Going Global: Trading Foreign Stocks OTC
- Trading foreign stocks over-the-counter is an increasingly popular way to add international investments to your portfolio.
- We'll examine how this market works, its benefits and drawbacks, and how to get started.
Looking to invest in foreign stocks? If so, you're not alone. International investing is becoming more mainstream. As we've discussed previously, investors have come to realize its benefits, including the potential for higher rates of growth and the potential for reducing the risk of your overall portfolio through diversification.
Although ADRs, ETFs and mutual funds all provide ways to add an international flavor to your portfolio, trading international stocks (also known as "ordinaries") online through the U.S. over-the-counter (OTC) market has become increasingly popular in recent years.
Thanks to improved technology and greater ease of listing foreign stocks, the OTC market has expanded significantly. It offers a lot of well-known, large-cap stocks, including Toyota and Deutsche Telekom.
Here, we'll take a look at:
- How the OTC market works
- Its benefits and drawbacks
- How to get started
How does the OTC market work?
The OTC market is a computer- and telephone-based system. Any stock that does not trade on NASDAQ or a national securities exchange like the New York Stock Exchange can trade over-the-counter. Stocks that trade over-the-counter are also known as "unlisted stocks."
A number of competing broker-dealers, also called market makers, negotiate directly with each other to price OTC stocks. Market makers earn money via the bid/ask "spread"—buying the stock for less than they sell it, and selling the stock for more than they buy it.
Because of the complex reporting requirements and expense of listing on registered exchanges, the OTC market has become an attractive platform for international companies to offer their securities in the United States.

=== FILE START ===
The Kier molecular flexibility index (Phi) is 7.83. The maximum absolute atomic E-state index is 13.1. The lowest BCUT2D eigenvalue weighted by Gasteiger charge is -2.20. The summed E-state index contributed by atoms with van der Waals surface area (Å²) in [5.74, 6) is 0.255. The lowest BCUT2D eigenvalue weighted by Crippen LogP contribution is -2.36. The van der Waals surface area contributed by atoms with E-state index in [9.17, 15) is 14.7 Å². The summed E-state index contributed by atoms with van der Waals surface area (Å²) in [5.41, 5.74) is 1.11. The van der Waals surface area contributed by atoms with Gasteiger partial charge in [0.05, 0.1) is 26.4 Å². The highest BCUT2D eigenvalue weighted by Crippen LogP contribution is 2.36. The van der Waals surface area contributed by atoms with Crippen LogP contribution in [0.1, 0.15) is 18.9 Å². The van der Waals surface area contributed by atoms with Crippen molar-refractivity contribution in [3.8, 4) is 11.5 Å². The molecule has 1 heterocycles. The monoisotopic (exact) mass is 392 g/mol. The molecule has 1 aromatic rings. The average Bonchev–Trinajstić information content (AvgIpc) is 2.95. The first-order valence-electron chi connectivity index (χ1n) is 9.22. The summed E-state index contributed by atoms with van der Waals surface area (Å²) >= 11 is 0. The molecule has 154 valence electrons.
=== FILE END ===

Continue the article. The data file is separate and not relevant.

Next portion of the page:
OTC trading occurs only during U.S. market hours. If you make a trade, you are buying or selling the actual foreign ordinary shares. The value of these stocks rises and falls based on the price of the company's shares traded in their home country. While the value of the foreign ordinary share and the company's share in the home country tend to be close, there can be pricing discrepancies, which we'll discuss in a moment.
Trades, although reported in U.S. dollars, include the potential gain or loss from exposure to foreign currency fluctuations. This is an important point because changes in the value of the underlying currency in which your stock is held can impact your investment returns.
What are the benefits of trading foreign ordinaries OTC?
A large number of stocks: This marketplace has grown enormously in recent years. In 2003, only 1,500 foreign stocks traded in the U.S. OTC market; as of November 2013, that number was close to 3,600, according to Interactive Data Corporation via FactSet Research Systems.
Access to multinationals: The OTC market offers a lot of well-known, large-cap stocks. Did you know that large multinational firms like Toyota, Deutsche Telekom, Heineken and Royal Dutch Shell all trade OTC in the United States? (ADR securities traded on a national exchange may also be available for some of these firms.)
Improved technology: The OTC market is continually improving, with better technology, including faster electronic price information.
U.S. trading hours: The U.S. OTC market lets investors trade foreign stocks during U.S. trading hours. This benefit is especially important when you want to manage and monitor your trading.
What are the drawbacks of the OTC market?
Cost premiums/wider spreads: Market makers will frequently mark up share prices, relative to the prices on foreign exchanges, to cover the risks they take in maintaining their inventories, such as currency risk, as well as to offset foreign trading and currency fees. Any such premium is reflected in the price you see (the bid/ask quote).
Availability: Not all foreign securities are available through the OTC market.